I know what you're thinking... That's it? Thats the whole story? I could literally write a novel about my PCOS journey. But that is not what this blog is about. It's to journal our experiences with our 3 little miracles. I can tell you this...During our journey of infertility, it felt so taboo. Like, I'm a black woman! Black women don't suffer from infertility! But the statistics were staggering. 1 in 4 couples will experience some type of infertility.  And it's not usually a "problem" until after a year or longer of trying for a baby unassisted. During this journey I learned that a myriad of black women and women in general were plagued with infertility just like me. Whether it was PCOS, fibroids or unexplained. I was not alone. BUT, it was difficult to find others like me because no one spoke of it, like me! And the depression that comes along with trying to start a family was embarrassing. Here I was, this seemingly strong woman, and I was hurting so bad. The battle-field of the mind is real.  Am I sick? Will my husband leave me? What if I can never give him a child, will he resent me forever? How do I face my friends and family who are multiplying day by day? How do I keep a smile  on my face at every pregnancy announcement after announcement? At every baby shower? I was losing myself. And my faith, I had it, but I was letting go. After all of these years, I couldn't give up. But after all of those years, it seemed as though faith  was all we had. So I held my head up, I smiled, and very few knew of this "thing" that made my heart ache.


In case you're wondering, no, I didn't go to counseling. My husband is my counselor and my rock. He has an innate gift. But for others that may be the best option, you don't want to go down that road of depression. I truly flirted with that line and David pulled me back every time. If you ever feel like you've crossed it, then I definitely would seek help.


I will never forget that time and all I went through. It's by the grace of God that I am able to write in this blog today and tell some of my story. It's funny, as time went on, I would meet people and I began to tell who was going through infertility like me. Maybe it was something they said, how they said it, or a look in their eye when a  family walked in. And in those moments, I would come out of my shell and drop off a nugget to imply that I'm going through the same thing.  And man, the flood gates that would open!! I would leave with an instant friend, and someone else praying for me, and someone else for me to pray for.  And I did. Because we both understood each other and where we've been. Every story so different, yet still the same. Some I've kept in touch with because we're connected in some way (work or socially).  Others I am not, but I'll never forget them and I pray their situation has changed. So, is it taboo to talk about infertility? No. But you can't talk about it until you're ready.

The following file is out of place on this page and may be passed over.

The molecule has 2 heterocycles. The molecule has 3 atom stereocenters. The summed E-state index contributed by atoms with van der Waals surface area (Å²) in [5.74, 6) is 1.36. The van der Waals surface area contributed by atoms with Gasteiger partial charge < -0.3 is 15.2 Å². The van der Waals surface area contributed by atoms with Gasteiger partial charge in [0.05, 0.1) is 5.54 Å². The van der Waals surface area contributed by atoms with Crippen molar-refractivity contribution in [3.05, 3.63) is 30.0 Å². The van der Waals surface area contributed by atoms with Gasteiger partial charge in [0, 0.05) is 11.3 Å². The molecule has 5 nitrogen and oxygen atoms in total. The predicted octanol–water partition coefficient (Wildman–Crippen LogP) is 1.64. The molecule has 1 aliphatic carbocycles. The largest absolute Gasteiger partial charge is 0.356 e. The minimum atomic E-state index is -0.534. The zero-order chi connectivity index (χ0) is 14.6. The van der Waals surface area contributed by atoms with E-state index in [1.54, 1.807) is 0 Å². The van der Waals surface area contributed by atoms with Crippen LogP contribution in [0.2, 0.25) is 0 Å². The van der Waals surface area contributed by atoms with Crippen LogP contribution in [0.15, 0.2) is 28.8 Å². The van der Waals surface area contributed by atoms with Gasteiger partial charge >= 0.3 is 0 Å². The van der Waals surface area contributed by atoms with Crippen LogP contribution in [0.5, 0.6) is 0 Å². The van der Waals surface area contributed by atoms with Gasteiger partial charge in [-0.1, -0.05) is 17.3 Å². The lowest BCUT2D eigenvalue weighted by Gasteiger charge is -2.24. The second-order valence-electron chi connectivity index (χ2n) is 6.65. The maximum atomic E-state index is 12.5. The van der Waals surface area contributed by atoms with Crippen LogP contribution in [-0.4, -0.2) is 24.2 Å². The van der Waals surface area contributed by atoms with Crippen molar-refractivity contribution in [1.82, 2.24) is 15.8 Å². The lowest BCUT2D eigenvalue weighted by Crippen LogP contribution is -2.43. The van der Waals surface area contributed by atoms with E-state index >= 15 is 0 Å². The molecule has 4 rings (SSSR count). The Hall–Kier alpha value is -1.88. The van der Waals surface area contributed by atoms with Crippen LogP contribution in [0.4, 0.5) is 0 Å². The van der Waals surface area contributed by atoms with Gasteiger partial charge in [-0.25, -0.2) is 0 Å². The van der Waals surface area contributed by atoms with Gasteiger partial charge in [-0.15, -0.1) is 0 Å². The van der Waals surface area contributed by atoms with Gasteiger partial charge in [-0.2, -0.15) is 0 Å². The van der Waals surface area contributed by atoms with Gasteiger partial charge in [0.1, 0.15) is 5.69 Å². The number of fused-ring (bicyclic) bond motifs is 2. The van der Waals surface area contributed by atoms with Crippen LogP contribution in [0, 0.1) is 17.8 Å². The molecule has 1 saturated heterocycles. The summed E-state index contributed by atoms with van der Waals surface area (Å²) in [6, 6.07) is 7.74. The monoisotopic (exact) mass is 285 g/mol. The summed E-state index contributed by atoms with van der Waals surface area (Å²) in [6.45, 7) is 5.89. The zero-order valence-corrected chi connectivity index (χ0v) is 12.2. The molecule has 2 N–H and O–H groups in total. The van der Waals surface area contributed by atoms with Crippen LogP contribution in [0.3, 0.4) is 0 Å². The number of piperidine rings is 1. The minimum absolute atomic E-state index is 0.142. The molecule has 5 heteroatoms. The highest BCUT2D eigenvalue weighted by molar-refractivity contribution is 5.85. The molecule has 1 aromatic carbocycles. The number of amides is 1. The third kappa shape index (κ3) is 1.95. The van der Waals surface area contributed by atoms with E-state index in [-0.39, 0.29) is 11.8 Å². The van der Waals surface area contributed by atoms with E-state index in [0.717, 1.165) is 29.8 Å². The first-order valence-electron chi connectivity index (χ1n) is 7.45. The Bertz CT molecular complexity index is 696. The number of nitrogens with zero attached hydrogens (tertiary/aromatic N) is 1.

Comments

08/07/2016 9:03am

Grace is a gift from God. According to Amy E. Spiegel, Grace isn't just forgiveness, it is forgiveness fueled by surrender.A person may be said to be gracious who extends undeserved favors, gifts or kindnesses to others. No one is more gracious than God in extending loving kindness to those who are undeserving. In the Old Testament, God’s graciousness toward humanity was declared and demonstrated many times. . God gives us grace as a free gift, when many times we deserve the opposite. Because grace is a gift, there is nothing that we as humans can do to earn the grace of God.

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07/07/2017 2:17am

I don’t think there can be one answer for why it’s taboo to ask a person’s age. The situation is relevant to me, because my wife is 57 and 32 years older than me. This isn’t a problem until people make the connection that we’re not mother and son. Once they learn we are husband and wife, the question about her age comes into play. So, I think I’d say the question is only taboo if it is meant to make the person on the receiving end feel bad about his or her self.

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04/11/2017 7:35am

It was so interesting to follow you this journey. Well done!

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    About Monet

    Born and raised in Buffalo, NY, Monet is a classically trained musician, with a love for children and education.  Upon entry into the University of Florida in 1999, she changed from a major in Music Education to a major in Communication Sciences and Disorders with aspirations to be a Speech-Language Pathologist.  She completed post-graduate work at The State University of New York - University at Buffalo (SUNY-UB) in 2005 with a Master's in Speech Pathology.  She then began her career in educationally-based Speech/Language therapy, working in Gainesville, FL; Charlotte, NC; and now Rockledge, FL.  Monet also works privately as a Pediatric Speech-Language Pathologist.  
    Monet's inspiration for writing began with a dream in writing a music appreciation book geared at children, and was further inspired by her journey towards motherhood.  She and David hope you enjoy their blog, and that it will inspire other women, of all races and ethnicities to seek help if needed in their journey, and to not hide behind societal or social norms and influences. It is difficult to speak up and out about personal matters, but its easier when you have a team of family and friends on your side to support you along the way.  Many blessings and please comment throughout the posts.  

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